1. The state, quality, or fact of being responsible.
2. Something for which one is responsible; a duty, obligation, or burden.


Say what you want, I don't think responsibility is a burden. Call me old fashioned, but I believe what Joan Didion said, "The willingness to accept responsibility for one's own life is the source from which self-respect springs." Should it be surprising, then, that those who choose to view responsibility as a burden must paint elaborate masks to bring about a false sense of self-respect?

Responsibility is something that every good parent wants to teach their children. "We have not passed that subtle line between childhood and adulthood until... we have stopped saying 'It got lost,' and say 'I lost it.'" said Sidney J. Harris. Would we deny our children the gift of responsibility by allowing them to "get away with it"?

Being a responsible person should begin at childhood. When we first make mistakes we blame our siblings, our peers, or nanimate objects. We either learn to say, "I did it, what can I do now?" or we don't. If we don't learn those lessons early we grow into adults who make the same mistakes time and again and people who are directly impacted by our behavior have less and less respect for us. We loose sight. We blame everyone else for our failures. We create a box for ourselves that can only be escaped with a key fashioned from responsibility.

So in parenting do as Abigail Van Buren suggested, "If you want children to keep their feet on the ground, put some responsibility on their shoulders." Towards adults? I have no suggestion except to make your peers accountable. They'll either take responsibility for their choices or they'll throw a tantrum, walk away, and pretend nothing happened.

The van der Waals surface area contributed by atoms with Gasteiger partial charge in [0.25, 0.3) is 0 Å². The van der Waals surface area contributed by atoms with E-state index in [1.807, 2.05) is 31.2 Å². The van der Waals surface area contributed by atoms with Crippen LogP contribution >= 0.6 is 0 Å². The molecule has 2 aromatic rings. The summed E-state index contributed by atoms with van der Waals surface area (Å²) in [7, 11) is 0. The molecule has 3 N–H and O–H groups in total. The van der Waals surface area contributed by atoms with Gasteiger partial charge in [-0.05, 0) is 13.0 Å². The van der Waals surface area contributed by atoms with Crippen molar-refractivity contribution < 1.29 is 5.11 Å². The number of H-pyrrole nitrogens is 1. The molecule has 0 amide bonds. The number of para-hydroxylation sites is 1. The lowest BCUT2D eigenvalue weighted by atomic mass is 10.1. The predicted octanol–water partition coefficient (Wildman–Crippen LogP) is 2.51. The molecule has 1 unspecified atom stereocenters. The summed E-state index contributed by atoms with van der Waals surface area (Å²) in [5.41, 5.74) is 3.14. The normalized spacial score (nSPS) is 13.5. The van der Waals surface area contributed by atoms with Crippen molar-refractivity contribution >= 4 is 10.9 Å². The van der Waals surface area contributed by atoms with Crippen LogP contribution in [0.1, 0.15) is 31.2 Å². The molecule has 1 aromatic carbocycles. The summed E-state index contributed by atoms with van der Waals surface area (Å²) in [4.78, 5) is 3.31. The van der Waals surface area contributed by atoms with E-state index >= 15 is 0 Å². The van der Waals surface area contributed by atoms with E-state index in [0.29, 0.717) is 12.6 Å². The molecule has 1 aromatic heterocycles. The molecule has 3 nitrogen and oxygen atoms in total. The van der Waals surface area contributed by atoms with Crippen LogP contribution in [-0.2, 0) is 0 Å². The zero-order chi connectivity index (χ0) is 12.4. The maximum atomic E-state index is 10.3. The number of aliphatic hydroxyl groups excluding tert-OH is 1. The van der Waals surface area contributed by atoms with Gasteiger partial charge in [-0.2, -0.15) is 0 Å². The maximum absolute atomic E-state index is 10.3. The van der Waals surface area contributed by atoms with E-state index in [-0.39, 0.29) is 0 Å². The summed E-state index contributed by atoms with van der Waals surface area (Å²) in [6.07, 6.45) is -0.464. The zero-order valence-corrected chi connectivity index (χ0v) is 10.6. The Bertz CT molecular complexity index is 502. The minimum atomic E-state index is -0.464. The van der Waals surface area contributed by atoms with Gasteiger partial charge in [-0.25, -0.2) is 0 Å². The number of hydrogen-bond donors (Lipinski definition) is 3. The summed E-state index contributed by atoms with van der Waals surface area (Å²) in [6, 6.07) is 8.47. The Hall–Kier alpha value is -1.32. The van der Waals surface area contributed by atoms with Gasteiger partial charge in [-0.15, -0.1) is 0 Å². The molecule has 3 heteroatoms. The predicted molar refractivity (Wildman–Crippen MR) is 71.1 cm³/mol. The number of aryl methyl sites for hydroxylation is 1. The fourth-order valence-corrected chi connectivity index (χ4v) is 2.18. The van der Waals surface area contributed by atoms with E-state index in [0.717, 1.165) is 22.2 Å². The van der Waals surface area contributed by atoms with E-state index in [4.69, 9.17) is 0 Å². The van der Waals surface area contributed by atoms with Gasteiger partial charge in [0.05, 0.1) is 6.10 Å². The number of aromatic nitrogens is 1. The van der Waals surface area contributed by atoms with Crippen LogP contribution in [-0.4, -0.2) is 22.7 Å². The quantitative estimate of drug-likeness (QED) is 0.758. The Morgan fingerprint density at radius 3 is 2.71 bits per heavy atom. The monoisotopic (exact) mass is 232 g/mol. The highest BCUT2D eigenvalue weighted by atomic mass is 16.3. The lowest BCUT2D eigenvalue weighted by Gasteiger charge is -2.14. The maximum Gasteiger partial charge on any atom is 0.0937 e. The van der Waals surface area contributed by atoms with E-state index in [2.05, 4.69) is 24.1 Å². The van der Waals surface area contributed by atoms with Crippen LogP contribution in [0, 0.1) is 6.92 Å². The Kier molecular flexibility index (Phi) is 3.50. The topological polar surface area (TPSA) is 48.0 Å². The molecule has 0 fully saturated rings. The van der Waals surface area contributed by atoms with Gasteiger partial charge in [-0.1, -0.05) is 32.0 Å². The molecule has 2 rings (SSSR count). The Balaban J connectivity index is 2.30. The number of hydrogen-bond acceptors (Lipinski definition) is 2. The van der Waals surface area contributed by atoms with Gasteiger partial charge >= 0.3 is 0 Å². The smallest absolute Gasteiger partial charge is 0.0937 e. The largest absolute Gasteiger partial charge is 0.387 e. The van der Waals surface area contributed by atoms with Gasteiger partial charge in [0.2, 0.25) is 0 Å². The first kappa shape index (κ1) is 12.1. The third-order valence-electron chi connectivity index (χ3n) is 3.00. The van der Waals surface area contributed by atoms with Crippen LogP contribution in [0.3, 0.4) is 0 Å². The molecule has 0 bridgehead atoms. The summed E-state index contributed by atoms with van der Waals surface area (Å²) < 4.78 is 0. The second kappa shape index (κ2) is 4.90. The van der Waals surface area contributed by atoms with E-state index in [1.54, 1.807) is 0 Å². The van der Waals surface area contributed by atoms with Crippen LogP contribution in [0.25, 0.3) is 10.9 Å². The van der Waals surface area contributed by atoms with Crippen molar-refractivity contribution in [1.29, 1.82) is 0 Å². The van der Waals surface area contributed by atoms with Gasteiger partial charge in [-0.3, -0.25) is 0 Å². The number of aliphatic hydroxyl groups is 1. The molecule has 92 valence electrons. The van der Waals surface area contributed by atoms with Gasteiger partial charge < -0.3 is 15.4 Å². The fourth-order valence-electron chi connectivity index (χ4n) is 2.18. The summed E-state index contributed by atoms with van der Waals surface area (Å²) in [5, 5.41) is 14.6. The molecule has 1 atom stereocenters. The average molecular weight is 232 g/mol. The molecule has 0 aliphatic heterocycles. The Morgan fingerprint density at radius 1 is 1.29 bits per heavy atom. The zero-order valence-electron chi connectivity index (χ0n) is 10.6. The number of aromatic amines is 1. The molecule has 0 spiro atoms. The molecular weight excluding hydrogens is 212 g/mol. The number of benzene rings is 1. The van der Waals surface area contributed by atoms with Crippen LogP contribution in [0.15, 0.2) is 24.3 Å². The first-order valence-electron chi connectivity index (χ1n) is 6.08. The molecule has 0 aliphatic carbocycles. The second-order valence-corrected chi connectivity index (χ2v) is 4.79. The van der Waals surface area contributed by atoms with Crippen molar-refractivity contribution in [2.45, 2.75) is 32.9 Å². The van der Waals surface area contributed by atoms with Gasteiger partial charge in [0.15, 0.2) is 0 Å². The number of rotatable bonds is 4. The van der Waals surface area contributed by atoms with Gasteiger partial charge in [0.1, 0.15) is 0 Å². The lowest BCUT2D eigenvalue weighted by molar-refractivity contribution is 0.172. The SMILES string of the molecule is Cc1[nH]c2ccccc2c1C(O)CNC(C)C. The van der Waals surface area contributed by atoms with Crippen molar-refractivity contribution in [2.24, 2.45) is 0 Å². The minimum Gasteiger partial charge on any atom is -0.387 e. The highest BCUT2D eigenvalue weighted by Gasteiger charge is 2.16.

C'est la vie.

As to other things discussed here at The Temple...

Could one be compassionate without a feeling of responsibility towards others?

"'I must do something'always solves more problems than 'Something must be done.'" - Author Unknown

Could one befriend another without responsibility for one's words and actions?

"I believe that every right implies a responsibility; every opportunity, an obligation; every possession, a duty." - John D. Rockefeller Jr.

How about wisdom?

"We are made wise not by the recollection of our past, but by the responsibility for our future." - George Bernard Shaw

How about love?

"Action springs not from thought, but from a readiness for responsibility." - Dietrich Bonhoeffer

What if we are witness to gossip?

"We all participate in weaving the social fabric; we should therefore all participate in patching the fabric when it develops holes." - Anne C. Weisberg, Everything a Working Mother Needs to Know

Now I won't claim to have learned the ins and outs of responsibility as a child, but as an adult I've learned them the hard way. It makes me a better person and allows me to know who I am without running from anything simply because it is hard, uncomfortable, or scary. It allows me to be honest and open; likewise, it allows me to see when others have crossed a clear line and stand up for myself.

The ability to choose responsibility allows one to grow in ways that aren't otherwise possible.

I will close with Thomas Szasz who's social commentary explains it all too well:

"Why do children want to grow up? Because they experience their lives as constrained by immaturity and perceive adulthood as a condition of greater freedom and opportunity. But what is there today, in America, that very poor and very rich adolescents want to do but cannot do? Not much: they can "do" drugs, "have" sex, "make" babies, and "get" money (from their parents, crime, or the State). For such adolescents, adulthood becomes synonymous with responsibility rather than liberty. Is it any surprise that they remain adolescents?"